A couple weeks ago our good friends Justin and Paula welcomed their first son, Francisco, into the world. Becky and I managed to stop by and visit them last weekend to extend our welcome, and during the visit we were honored to accept the responsibility of being little Francisco's godparents! Prior to Elijah joining our family, I didn't really have much experience with the care and handling of these small human beings we call "babies". Heck, I changed my first diaper EVER in the hospital after Elijah's birth with what could be described as a "deer in headlights" look on my face. However, I've come a long way since then, and I held my new godson like a pro.
Prior to our arrival Justin texted me and asked if I would be able to bring my truck when we came over. (Side note: I purchased my truck secondhand, it's fully paid for, and I have a lofty goal of handing it off to Elijah when he starts driving - only 15 years to go...) I've had my Tacoma for a few years now, and I knew when I bought it what I was signing up for: I was going to become the friend with a truck. Some truck owners may find this role frustrating, but I don't mind because helping my friends is something that feeds my soul, and it's one way I have for "paying it forward".
As it turns out, Justin needed my and my truck's assistance for picking up an awesome Craigslist purchase for their home. Justin found a nice patio furniture set at a bargain price relative to what he would have paid at a big-box store for an equivalent product. The great thing about this purchase is that this patio furniture set is much more than just machined and welded metal used for sitting on and dining outdoors. It is a key element in enabling Justin and Paula to do something that they are quite passionate about - build community.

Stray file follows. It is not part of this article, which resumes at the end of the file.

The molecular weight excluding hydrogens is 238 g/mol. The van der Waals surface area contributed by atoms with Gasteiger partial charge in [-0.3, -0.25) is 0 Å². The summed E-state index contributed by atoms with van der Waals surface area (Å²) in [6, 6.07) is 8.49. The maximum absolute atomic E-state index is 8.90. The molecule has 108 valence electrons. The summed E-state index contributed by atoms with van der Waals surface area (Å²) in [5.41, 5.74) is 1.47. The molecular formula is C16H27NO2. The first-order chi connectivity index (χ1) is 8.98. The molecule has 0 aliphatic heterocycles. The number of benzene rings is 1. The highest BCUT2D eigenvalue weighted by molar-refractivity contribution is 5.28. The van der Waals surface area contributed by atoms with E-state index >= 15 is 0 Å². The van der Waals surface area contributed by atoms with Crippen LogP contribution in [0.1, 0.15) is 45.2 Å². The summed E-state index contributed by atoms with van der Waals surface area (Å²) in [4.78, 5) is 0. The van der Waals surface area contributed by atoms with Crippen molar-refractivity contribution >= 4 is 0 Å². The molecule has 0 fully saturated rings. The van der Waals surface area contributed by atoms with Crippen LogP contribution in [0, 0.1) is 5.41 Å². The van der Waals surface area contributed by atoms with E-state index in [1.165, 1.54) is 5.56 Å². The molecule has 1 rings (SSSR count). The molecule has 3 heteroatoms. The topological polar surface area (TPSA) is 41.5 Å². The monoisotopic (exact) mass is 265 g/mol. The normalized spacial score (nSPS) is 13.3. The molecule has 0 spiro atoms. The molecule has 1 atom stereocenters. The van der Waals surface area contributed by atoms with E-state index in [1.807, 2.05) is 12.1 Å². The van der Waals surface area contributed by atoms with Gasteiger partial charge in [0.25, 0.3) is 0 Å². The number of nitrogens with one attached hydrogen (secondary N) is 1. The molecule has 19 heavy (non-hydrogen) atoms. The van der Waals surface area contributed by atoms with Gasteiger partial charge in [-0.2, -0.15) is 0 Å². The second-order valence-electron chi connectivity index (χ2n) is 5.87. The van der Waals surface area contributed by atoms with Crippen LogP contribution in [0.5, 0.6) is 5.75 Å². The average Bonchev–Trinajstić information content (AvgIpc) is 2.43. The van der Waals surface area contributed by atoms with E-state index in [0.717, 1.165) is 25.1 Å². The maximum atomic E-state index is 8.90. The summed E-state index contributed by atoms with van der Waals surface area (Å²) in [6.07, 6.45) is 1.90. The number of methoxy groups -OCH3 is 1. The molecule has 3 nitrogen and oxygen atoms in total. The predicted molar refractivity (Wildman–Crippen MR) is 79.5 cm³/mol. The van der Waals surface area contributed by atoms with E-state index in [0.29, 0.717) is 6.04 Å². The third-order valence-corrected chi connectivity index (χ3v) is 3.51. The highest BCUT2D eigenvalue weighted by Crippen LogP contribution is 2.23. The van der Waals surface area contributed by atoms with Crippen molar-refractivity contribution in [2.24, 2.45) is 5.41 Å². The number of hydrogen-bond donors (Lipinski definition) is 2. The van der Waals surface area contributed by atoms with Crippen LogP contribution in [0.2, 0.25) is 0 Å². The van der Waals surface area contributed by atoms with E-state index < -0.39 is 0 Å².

What does it mean to build community? There's plenty of organizations, clubs, groups, etc. out there with a mission, in part, to build a community of people around a shared set of ideas or a common bond. Having relationships with others in a community fulfills a fundamental human need. The way in which our friends are trying to build community hits right at home, literally. In most neighborhoods, it is very common to see patio furniture set up on the back porch/patio of a house rather than the front porch. When furniture is set up in the backyard, there is also often a nice wooden fence surrounding it to isolate all conversation and gatherings away from the neighbors. This arrangement many times can prevent a family from even knowing who their neighbors are. Isn't it amazing that we can live for years next door to someone whose name we don't even know, let alone rarely see them?
Justin and Paula have intentionally put this furniture set in the front yard of their home. The belief is that if you bring your life outside your home and intentionally visible to your neighbors, they will follow suit and possibly even spend time and have conversation with you. What a better common bond to build community around than the bond you share with those living on a slice of earth right next to your own!
To close out, you may be curious what the numbers look like for this Craigslist find. Justin paid $140 for the full set that included 4 chairs, a table, and a large canvas umbrella. From my research I have concluded that he would have spent approximately $500 for a similar set purchased brand new (~$400 for the chairs/table and ~$100 for the umbrella).